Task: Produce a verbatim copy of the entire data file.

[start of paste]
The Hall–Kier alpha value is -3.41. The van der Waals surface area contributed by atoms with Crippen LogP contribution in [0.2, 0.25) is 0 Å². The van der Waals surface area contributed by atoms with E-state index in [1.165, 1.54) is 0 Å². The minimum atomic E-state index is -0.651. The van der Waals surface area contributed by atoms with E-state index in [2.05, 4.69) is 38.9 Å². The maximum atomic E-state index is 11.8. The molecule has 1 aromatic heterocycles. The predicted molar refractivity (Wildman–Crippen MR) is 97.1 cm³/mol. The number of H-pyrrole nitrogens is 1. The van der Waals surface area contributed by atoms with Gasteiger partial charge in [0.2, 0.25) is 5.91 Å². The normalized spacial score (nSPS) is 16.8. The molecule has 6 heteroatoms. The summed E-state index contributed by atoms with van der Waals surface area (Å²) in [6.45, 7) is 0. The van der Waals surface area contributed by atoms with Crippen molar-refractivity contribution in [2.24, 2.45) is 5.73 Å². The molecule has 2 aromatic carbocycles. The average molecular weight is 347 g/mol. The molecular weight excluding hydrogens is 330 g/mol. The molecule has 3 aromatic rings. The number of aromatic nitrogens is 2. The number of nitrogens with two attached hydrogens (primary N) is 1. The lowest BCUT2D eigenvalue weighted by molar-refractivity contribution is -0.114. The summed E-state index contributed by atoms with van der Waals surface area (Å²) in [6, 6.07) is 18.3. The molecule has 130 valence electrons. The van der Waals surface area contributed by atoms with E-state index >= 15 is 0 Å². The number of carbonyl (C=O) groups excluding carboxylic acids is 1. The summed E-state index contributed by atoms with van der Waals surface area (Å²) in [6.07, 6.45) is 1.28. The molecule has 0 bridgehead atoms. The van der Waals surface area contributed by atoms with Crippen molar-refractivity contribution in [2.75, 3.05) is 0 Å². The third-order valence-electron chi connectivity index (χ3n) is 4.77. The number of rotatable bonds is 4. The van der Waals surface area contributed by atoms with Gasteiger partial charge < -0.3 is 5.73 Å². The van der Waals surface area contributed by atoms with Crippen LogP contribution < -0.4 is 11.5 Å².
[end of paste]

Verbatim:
The Hall–Kier alpha value is -3.41. The van der Waals surface area contributed by atoms with Crippen LogP contribution in [0.2, 0.25) is 0 Å². The van der Waals surface area contributed by atoms with E-state index in [1.165, 1.54) is 0 Å². The minimum atomic E-state index is -0.651. The van der Waals surface area contributed by atoms with E-state index in [2.05, 4.69) is 38.9 Å². The maximum atomic E-state index is 11.8. The molecule has 1 aromatic heterocycles. The predicted molar refractivity (Wildman–Crippen MR) is 97.1 cm³/mol. The number of H-pyrrole nitrogens is 1. The van der Waals surface area contributed by atoms with Gasteiger partial charge in [0.2, 0.25) is 5.91 Å². The normalized spacial score (nSPS) is 16.8. The molecule has 6 heteroatoms. The summed E-state index contributed by atoms with van der Waals surface area (Å²) in [6.45, 7) is 0. The van der Waals surface area contributed by atoms with Crippen molar-refractivity contribution in [2.24, 2.45) is 5.73 Å². The molecule has 2 aromatic carbocycles. The average molecular weight is 347 g/mol. The molecular weight excluding hydrogens is 330 g/mol. The molecule has 3 aromatic rings. The number of aromatic nitrogens is 2. The number of nitrogens with two attached hydrogens (primary N) is 1. The lowest BCUT2D eigenvalue weighted by molar-refractivity contribution is -0.114. The summed E-state index contributed by atoms with van der Waals surface area (Å²) in [6, 6.07) is 18.3. The molecule has 130 valence electrons. The van der Waals surface area contributed by atoms with E-state index >= 15 is 0 Å². The number of carbonyl (C=O) groups excluding carboxylic acids is 1. The summed E-state index contributed by atoms with van der Waals surface area (Å²) in [6.07, 6.45) is 1.28. The molecule has 0 bridgehead atoms. The van der Waals surface area contributed by atoms with Crippen molar-refractivity contribution in [2.75, 3.05) is 0 Å². The third-order valence-electron chi connectivity index (χ3n) is 4.77. The number of rotatable bonds is 4. The van der Waals surface area contributed by atoms with Gasteiger partial charge < -0.3 is 5.73 Å². The van der Waals surface area contributed by atoms with Crippen LogP contribution < -0.4 is 11.5 Å².